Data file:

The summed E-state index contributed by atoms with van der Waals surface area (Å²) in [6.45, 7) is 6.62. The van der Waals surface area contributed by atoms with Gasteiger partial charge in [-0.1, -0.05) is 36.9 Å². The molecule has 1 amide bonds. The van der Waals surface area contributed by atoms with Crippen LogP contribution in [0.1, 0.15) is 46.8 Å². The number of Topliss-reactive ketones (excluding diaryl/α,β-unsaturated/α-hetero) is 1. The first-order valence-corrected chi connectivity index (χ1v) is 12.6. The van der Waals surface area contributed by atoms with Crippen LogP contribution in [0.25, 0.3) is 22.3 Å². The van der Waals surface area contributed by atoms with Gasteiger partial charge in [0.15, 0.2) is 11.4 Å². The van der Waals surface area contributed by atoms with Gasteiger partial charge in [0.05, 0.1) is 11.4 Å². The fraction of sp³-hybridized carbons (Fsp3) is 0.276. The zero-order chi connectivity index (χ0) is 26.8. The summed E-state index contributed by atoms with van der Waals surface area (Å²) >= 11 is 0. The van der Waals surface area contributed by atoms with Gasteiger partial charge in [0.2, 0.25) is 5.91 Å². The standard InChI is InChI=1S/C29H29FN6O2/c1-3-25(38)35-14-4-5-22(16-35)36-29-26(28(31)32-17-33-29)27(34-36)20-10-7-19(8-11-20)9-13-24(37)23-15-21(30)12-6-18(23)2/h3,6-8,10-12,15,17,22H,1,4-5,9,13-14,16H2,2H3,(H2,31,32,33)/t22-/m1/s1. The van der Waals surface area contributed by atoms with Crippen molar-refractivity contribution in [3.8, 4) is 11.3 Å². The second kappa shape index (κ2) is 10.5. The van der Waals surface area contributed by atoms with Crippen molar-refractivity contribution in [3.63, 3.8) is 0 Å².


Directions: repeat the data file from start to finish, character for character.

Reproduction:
The summed E-state index contributed by atoms with van der Waals surface area (Å²) in [6.45, 7) is 6.62. The van der Waals surface area contributed by atoms with Gasteiger partial charge in [-0.1, -0.05) is 36.9 Å². The molecule has 1 amide bonds. The van der Waals surface area contributed by atoms with Crippen LogP contribution in [0.1, 0.15) is 46.8 Å². The number of Topliss-reactive ketones (excluding diaryl/α,β-unsaturated/α-hetero) is 1. The first-order valence-corrected chi connectivity index (χ1v) is 12.6. The van der Waals surface area contributed by atoms with Crippen LogP contribution in [0.25, 0.3) is 22.3 Å². The van der Waals surface area contributed by atoms with Gasteiger partial charge in [0.15, 0.2) is 11.4 Å². The van der Waals surface area contributed by atoms with Gasteiger partial charge in [0.05, 0.1) is 11.4 Å². The fraction of sp³-hybridized carbons (Fsp3) is 0.276. The zero-order chi connectivity index (χ0) is 26.8. The summed E-state index contributed by atoms with van der Waals surface area (Å²) >= 11 is 0. The van der Waals surface area contributed by atoms with Gasteiger partial charge in [0.2, 0.25) is 5.91 Å². The standard InChI is InChI=1S/C29H29FN6O2/c1-3-25(38)35-14-4-5-22(16-35)36-29-26(28(31)32-17-33-29)27(34-36)20-10-7-19(8-11-20)9-13-24(37)23-15-21(30)12-6-18(23)2/h3,6-8,10-12,15,17,22H,1,4-5,9,13-14,16H2,2H3,(H2,31,32,33)/t22-/m1/s1. The van der Waals surface area contributed by atoms with Crippen molar-refractivity contribution in [3.8, 4) is 11.3 Å². The second kappa shape index (κ2) is 10.5. The van der Waals surface area contributed by atoms with Crippen molar-refractivity contribution in [3.63, 3.8) is 0 Å².